"I thought it was good," Palmer said. "When you're going against one of the best D-lines in the league and the best D-end and the two inside guys are probably the best at their position, so considering that it was good. Whit did a really good job on Jared Allen all day. Shutting him down and we did some good things in the run game."
But Palmer also admitted the passing game is "struggling for a number of reasons. It's been one thing one week and another thing the next week ... there's no quick fix. All we can do is try to find things we do better and tailor our strengths to the strengths (our players) have."
That's a disturbing observation heading into the 14th game of the season, but it is clear that the losses of T.J. Houshmandzadeh to free agency and Chris Henry to injury have not been cushioned as much as the Bengals thought by Coles and Caldwell.
Palmer and the receivers don't look like they're on the same page.
After the Vikes took a 13-7 lead on a field goal, the Bengals got the ball back with 31 seconds left in the first half and the thinking was they'd hand it off the rest of the way. Head coach Marvin Lewis indicated he was looking to kill the clock and it looked that way when he didn't call one of his two timeouts after running back Brian Leonard ran for nine yards with 13 seconds left.
But Palmer said they were looking to get a field goal with a 10- to 15-yard play. He threw a screen pass to Leonard and cornerback Antoine Winfield came up to make his second big hit on Leonard in the half just as he caught it, and sent him head over heels to force a fumble that was recovered by linebacker Chad Greenway at the Bengals 26 with four seconds left.
Just time enough for Ryan Longwell to hit a 44-yard field goal and let the Vikings go from a 10-7 lead with 38 seconds left to 16-7. Also in there was cornerback Johnathan Joseph's dropped interception in the end zone. By the time the Bengals got the ball back again, it was 23-7 with 8:35 left in the third quarter.
Obviously the sequence of the game.
"It was a tough a couple of minutes," Palmer said.
Leonard said there wasn't much he could do about the fumble.
"He made a hell of a play," Leonard said. "I reached out to catch the ball and turned upfield. I didn't have time to bring it in and protect it and he knocked it out of my hands."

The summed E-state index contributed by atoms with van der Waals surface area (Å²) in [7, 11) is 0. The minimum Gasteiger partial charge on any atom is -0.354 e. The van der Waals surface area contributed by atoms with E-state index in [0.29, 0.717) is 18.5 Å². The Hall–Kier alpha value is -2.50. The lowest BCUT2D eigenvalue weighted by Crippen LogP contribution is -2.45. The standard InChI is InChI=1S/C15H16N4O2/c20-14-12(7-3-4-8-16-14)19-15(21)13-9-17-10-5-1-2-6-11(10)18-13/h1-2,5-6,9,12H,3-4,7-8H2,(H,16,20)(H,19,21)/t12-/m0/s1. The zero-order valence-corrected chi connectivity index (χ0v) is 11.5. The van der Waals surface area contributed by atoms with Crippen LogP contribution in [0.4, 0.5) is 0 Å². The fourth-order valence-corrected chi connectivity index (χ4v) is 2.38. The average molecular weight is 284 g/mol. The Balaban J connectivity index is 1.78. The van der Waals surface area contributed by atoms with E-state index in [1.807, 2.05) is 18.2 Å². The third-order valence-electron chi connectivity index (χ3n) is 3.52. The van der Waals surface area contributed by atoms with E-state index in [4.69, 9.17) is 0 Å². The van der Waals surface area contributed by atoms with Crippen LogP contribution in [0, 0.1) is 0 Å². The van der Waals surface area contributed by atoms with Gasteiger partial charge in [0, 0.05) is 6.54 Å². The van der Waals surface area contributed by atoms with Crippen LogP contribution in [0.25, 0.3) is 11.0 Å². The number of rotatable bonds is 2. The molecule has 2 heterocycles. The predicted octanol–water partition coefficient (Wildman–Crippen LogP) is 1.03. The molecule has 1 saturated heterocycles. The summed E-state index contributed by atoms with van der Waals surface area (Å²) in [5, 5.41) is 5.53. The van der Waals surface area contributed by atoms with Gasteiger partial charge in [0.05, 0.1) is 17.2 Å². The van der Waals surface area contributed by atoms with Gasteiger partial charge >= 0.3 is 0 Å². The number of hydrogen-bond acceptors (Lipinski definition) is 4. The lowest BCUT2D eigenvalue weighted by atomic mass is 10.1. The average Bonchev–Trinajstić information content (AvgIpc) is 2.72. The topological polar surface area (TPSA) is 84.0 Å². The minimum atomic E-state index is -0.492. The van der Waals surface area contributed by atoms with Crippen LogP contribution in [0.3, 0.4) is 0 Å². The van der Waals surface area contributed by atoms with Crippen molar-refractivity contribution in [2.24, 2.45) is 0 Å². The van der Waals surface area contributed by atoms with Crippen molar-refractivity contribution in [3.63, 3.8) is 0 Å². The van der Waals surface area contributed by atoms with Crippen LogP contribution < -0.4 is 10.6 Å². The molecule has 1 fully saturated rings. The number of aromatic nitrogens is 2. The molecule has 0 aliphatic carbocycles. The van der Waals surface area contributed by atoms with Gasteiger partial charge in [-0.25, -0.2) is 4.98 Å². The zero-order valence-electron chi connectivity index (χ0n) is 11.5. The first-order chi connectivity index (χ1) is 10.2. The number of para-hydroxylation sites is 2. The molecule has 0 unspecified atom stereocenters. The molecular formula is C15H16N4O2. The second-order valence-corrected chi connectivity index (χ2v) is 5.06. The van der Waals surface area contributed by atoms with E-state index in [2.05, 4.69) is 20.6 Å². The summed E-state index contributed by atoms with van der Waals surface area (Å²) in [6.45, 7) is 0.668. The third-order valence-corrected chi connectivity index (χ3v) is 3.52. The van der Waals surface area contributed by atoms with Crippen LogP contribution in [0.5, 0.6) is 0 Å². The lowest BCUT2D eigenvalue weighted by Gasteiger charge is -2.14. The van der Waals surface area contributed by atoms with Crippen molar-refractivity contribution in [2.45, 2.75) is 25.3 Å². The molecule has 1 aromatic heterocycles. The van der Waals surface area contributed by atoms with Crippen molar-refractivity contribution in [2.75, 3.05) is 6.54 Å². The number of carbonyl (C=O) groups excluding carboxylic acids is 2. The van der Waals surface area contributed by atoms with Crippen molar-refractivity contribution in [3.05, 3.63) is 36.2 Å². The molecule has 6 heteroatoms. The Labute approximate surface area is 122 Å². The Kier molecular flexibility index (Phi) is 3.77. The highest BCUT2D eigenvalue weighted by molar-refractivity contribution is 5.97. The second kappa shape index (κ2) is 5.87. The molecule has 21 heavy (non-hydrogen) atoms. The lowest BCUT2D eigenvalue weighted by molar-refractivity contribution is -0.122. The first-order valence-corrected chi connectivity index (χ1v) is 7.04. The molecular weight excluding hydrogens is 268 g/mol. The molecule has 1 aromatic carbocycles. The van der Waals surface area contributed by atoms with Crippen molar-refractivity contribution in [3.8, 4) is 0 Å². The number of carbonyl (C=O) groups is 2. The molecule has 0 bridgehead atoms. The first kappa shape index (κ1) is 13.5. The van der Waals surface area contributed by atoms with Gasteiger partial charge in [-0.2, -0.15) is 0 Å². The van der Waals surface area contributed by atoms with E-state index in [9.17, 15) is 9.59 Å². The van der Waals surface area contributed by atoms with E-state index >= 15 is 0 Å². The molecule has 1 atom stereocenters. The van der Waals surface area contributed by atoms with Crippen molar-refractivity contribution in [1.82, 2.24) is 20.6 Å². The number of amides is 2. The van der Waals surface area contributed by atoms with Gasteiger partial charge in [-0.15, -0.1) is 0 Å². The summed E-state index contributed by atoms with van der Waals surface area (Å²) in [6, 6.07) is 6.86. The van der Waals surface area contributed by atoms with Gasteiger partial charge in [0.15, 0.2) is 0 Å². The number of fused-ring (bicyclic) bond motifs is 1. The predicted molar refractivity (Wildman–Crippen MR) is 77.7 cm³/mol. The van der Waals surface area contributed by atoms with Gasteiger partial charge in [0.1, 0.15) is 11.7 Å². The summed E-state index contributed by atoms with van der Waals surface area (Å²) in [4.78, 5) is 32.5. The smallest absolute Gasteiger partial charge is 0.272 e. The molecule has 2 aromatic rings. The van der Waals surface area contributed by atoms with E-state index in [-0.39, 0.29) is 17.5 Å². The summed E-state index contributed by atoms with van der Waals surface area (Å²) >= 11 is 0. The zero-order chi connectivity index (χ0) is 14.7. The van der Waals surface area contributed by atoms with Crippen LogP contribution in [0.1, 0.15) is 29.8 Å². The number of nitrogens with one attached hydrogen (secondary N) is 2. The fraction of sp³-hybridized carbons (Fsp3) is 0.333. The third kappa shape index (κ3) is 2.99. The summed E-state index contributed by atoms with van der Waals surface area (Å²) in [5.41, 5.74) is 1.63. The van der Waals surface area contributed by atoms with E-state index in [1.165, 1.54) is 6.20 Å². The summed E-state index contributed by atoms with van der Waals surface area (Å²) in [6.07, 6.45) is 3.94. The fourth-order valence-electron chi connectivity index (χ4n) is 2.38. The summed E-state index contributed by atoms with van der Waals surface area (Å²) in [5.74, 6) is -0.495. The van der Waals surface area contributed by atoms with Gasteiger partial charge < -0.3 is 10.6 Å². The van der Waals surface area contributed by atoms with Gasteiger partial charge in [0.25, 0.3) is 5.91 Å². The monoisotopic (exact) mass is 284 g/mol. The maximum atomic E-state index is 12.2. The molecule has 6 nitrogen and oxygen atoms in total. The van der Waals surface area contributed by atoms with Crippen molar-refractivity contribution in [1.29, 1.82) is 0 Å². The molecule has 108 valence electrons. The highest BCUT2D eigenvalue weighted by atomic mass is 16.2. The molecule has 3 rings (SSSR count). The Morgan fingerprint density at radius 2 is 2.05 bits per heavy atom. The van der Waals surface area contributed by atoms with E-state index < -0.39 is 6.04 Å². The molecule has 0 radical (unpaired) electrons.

Winfield was all over the place in making his return from an injury that kept him out of the lineup for six games. He had a team-high nine tackles and the game's funniest moment when he dropped to The Metrodome to do 10 pushups after he dropped an interception.
He also was the first man to solve the Leonard Leap in high school, college and the pros. Earlier in the first half, Leonard tried to vault Winfield, but Winfield didn't go low and spun Leonard around.
"That's the first time I ever got tackled on the jump," Leonard said. "He must have watched some film."
Certainly Vikings defensive coordinator Leslie Frazier has watched plenty of film on The Ocho and the Bengals offense. He was Lewis' first defensive coordinator from 2003-04 who got fired and Sunday had to be sweet for him. He gave the Bengals a season-low 210 yards of offense and apparently he figured only The Ocho could hurt him because Palmer said Frazier basically triple-teamed Ochocinco at times with a linebacker in front of him, a safety over the top and a cornerback running with him.
"A well-coached defense," Palmer said.
When Palmer did get The Ocho one-on-one in the second half against cornerback Cedric Griffin from the Vikings 4 early in the fourth quarter, he didn't get the fade deep enough over Griffin and he batted it away.
"I should have thrown it a few yards longer and let Chad make a play on it," Palmer said.
Whether Esiason likes it or not, The Ocho is the one guy the Bengals have that is making something happen in the pass game.
And he needs some help.